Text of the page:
BROWNSTEIN: Particularly...

ACOSTA: ... played out during the last month of the election. Is it possible that the president is thinking, "You know what?" And maybe there's some overconfidence here. That he thinks that those women will stay with him and stay with Roy Moore in the end?

BROWNSTEIN: Well, there's a real sharp class divide. I mean, Donald Trump -- I would argue the biggest single reason he's president is because he won over 60 percent of white women without a college degree, particularly in the midwestern states that tipped the election, even as the college white women moved away from him.

And what we saw in Virginia was a very stark divergence. As I said, Ralph Northam won almost 60 percent of the college-educated white women, and the blue-collar white women, even though their approval of Trump had declined, two-thirds of them stuck with Ed Gillespie.

So Democrats have not shown the ability to kind of peel those voters away, even though they have expressed more skepticism about Trump in office than they did on the campaign trail, probably largely around the efforts to repeal the health care bill.

So I think -- I don't know if that is the risk. I think the risk is more concentrated with those professional women who are responding, I think, very viscerally to these allegations. We see them really driving the allegations in most -- in most of the cases that have emerged so far. And they are also a constituency that, as I said, have shown they are willing to take out their dislike of Trump on other Republicans; and that should make a lot of Republicans nervous, particularly those in those big suburban, white-collar seats in the House.

ACOSTA: And Rebecca Berg, would we be in this place right now, would the president be in this place right now, if he had a couple of wins on the scoreboard, if he had some legislative victories that he could look back on throughout the year?

It sounds as though he is so desperate for a legislative win on tax reform that he's taking this position on Roy Moore. If he had a whole slew of wins throughout the course of this first year in office, from Obamacare to whatever else, immigration and the travel ban and so on, that perhaps it wouldn't feel like everything is riding on this tax reform bill and losing a seat would be so costly for him?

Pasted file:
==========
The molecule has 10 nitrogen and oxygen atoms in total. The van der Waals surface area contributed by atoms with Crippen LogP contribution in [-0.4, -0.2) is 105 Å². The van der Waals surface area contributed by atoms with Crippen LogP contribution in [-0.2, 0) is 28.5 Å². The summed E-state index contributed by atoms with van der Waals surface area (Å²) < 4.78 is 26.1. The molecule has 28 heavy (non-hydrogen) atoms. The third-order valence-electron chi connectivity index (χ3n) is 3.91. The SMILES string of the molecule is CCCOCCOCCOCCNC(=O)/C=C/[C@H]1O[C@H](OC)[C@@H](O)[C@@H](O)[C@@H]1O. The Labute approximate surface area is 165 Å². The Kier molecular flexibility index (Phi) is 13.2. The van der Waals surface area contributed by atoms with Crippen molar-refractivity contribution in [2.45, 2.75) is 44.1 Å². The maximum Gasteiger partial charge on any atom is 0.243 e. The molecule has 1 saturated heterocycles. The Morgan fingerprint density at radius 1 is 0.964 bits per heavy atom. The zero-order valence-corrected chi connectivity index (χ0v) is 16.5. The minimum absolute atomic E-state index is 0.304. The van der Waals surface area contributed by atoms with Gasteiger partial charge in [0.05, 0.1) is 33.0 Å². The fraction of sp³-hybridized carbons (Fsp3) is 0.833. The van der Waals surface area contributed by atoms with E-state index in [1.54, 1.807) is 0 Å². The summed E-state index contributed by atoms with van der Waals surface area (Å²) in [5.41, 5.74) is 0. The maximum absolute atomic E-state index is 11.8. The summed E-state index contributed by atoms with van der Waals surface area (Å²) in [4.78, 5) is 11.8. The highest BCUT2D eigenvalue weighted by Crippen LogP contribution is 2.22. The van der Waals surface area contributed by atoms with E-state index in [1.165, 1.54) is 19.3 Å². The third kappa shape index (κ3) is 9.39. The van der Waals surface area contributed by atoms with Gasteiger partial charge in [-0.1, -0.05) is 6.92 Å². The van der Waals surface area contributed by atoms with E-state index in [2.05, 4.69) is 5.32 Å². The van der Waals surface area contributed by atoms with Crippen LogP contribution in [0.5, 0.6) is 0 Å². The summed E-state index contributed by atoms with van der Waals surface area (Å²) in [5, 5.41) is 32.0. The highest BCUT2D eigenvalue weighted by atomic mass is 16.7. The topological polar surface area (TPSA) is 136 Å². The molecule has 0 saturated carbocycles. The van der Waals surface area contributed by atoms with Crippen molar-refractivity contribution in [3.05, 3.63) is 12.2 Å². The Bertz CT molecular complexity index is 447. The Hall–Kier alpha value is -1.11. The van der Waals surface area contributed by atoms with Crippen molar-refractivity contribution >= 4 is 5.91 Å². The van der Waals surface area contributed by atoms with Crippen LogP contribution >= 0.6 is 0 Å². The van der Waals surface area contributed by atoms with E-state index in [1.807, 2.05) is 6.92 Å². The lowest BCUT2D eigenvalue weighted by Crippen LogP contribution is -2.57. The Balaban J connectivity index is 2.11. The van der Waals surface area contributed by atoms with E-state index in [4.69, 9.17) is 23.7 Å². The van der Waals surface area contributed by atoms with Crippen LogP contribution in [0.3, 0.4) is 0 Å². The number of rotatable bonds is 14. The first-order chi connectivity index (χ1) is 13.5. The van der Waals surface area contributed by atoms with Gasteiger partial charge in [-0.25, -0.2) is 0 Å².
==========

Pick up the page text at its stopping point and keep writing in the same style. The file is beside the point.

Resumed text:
BERG: There certainly is some urgency to this for the president and not only reflecting on what has already happened -- or not happened might be the more correct phrase here -- for the president in his first year in office, but he also has to think about the next three years in office. And we all know that 2018 is going to be a difficult year for Republicans across the board. The Senate map is a little bit better, but they're likely to struggle on the House side.

So he's thinking, you know, "How can I shore up my majority now to prepare for what is to come?" If he's going to get anything done in his final two years of his first term, if Republicans lose the House, the Senate is his only firewall, the only Republican-controlled chamber, potentially. So this is -- this is a longer term play for him, as well.

It's important to remember, though, that he is also politically vulnerable from some of these recent races we've seen in Virginia, the Alabama primary on the Republican side. Donald Trump has gone out there and tried to insert himself in these races, energize Republican voters, energize specifically Trump voters; and he has failed in those races.

[18:40:07] ACOSTA: Hasn't worked out lately. That's right.

OK. Stand by. We've got more to talk about. Coming up after the break, we'll get into this issue and some others and one that Jeffrey Toobin had talked about yesterday, the AT&T/Time Warner deal. The president weighed in on that. We'll have more on that in just a few moments.


[18:45:17] JIM ACOSTA, CNN HOST: We're following multiple breaking stories including President Trump speaking out against or now in favor, I should say, of Senate candidate Roy Moore, repeatedly telling reporters Moore totally denies these allegations made by multiple women.

Also, breaking word, the House Ethics Committee will investigate sexual harassment allegations against Democratic Congressman John Conyers.

And we are back with our political specialist David Swerdlick.

How serious is this matter facing John Conyers? In our last or I should say earlier this hour, Mike Quigley, a congressman from Illinois, Democrat, basically said if he were John Conyers, he would step aside.

DAVID SWERDLICK, CNN POLITICAL COMMENTATOR: Right. If the "BuzzFeed" reporting is true that Conyers should step aside and I think you'll have more Democrats saying that precisely because, one, we're in this climate where Congress realizes it's under scrutiny, two, people in Congress, Congress owned party feel like they have to step occupy and three there's this total lack of transparency in the way these particular allegations were handled, handled by this closed office on the Hill.